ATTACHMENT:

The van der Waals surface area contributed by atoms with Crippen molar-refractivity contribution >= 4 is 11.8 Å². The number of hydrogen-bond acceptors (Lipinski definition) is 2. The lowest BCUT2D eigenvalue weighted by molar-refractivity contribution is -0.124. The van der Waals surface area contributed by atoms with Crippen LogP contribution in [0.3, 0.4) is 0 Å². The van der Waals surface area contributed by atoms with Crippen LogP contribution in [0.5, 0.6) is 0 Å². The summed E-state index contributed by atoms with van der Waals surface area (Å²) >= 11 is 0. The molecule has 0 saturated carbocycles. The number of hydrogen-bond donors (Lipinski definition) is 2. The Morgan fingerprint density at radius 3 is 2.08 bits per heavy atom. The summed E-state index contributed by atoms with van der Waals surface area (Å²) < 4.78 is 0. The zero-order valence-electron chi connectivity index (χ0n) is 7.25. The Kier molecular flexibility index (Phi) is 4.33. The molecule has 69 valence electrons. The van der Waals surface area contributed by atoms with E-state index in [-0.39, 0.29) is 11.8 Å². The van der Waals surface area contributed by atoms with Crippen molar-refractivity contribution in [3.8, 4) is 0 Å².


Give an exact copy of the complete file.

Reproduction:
The van der Waals surface area contributed by atoms with Crippen molar-refractivity contribution >= 4 is 11.8 Å². The number of hydrogen-bond acceptors (Lipinski definition) is 2. The lowest BCUT2D eigenvalue weighted by molar-refractivity contribution is -0.124. The van der Waals surface area contributed by atoms with Crippen LogP contribution in [0.3, 0.4) is 0 Å². The van der Waals surface area contributed by atoms with Crippen LogP contribution in [0.5, 0.6) is 0 Å². The summed E-state index contributed by atoms with van der Waals surface area (Å²) >= 11 is 0. The molecule has 0 saturated carbocycles. The number of hydrogen-bond donors (Lipinski definition) is 2. The Morgan fingerprint density at radius 3 is 2.08 bits per heavy atom. The summed E-state index contributed by atoms with van der Waals surface area (Å²) < 4.78 is 0. The zero-order valence-electron chi connectivity index (χ0n) is 7.25. The Kier molecular flexibility index (Phi) is 4.33. The molecule has 69 valence electrons. The van der Waals surface area contributed by atoms with E-state index in [-0.39, 0.29) is 11.8 Å². The van der Waals surface area contributed by atoms with Crippen molar-refractivity contribution in [3.8, 4) is 0 Å².